A Dutch-based startup that aims to get readers to make "micropayments" for individual news articles launched in the US market Wednesday with a handful of high-profile media partners.
Blendle, the payments platform backed by The New York Times and German publisher Axel Springer, said its service in the United States would offer articles from Time Inc., The Wall Street Journal and The Washington Post, among others.
Readers will pay between 19 and 39 cents for newspaper articles and nine to 49 cents for magazine stories, similar to the rates in Europe.
Publishers keep 70 percent of revenue, with Blendle getting the rest. Users will be able to get a refund if they are not satisfied with an article.
Supporters of this model say it is an alternative to a "paywall" which requires readers to pay a regular subscription fee instead of a per-article price.
"Many young people show interest in quality journalism, but in times of information overload and clickbait it's really hard to find the best journalism being written every day," said Blendle founder Alexander Klopping.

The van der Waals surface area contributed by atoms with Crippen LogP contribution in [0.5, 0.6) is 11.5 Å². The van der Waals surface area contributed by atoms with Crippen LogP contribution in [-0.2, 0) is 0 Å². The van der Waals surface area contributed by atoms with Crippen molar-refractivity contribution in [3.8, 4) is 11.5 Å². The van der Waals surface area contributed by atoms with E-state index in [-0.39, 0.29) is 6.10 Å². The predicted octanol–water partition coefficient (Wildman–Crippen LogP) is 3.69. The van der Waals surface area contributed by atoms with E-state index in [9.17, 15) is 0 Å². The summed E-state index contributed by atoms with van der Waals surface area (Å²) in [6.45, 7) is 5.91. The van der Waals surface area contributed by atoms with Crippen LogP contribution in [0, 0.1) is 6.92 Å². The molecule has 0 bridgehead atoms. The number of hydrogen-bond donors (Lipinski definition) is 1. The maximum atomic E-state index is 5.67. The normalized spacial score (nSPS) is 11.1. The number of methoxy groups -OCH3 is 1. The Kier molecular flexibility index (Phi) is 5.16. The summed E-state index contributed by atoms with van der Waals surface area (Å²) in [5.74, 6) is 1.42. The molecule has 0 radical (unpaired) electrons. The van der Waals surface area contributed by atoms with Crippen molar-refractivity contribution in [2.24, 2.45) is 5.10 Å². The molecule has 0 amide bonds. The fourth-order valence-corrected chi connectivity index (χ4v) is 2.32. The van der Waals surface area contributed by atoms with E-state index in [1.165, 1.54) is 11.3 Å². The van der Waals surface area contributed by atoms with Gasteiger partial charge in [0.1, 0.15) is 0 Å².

Klopping said the service is most popular among the 25- to 35-year-old age group looking for news online without paywalls or advertising.
"Huge amounts of young people install ad blockers, because they are tired of ads," he said.
"In Europe, we've proven the potential of Blendle's model, signing up over 650,000 users."
Blendle will start with a pilot group of 10,000 users who sign up for the service.
Participants in the US launch include The Economist, Financial Times, Foreign Affairs, Newsweek, New York Magazine Bloomberg Businessweek, Fast Company, Mother Jones, Advertising Age and Huffington Posts Highline.
In 2014, Blendle raised three million euros ($3.8 million) from Axel Springer Digital Ventures and The New York Times Company.
Rick Edmonds, media analyst at the Poynter Institute, said there is some reason for optimism about this model.
"More and more publishers are looking to generate reader revenue instead of just being dependent on ads," Edmonds said in a blog post
"Our expectation is that a platform like Blendle can help accelerate this trend."
Still, Edmonds said Blendle faces challenges in a US market which is very different from Europe's.
"Coverage in the United States cannot possibly be that comprehensive," he said.
"And there remains the uncertainty of how many American readers, with so much content available for free, will warm to the concept."
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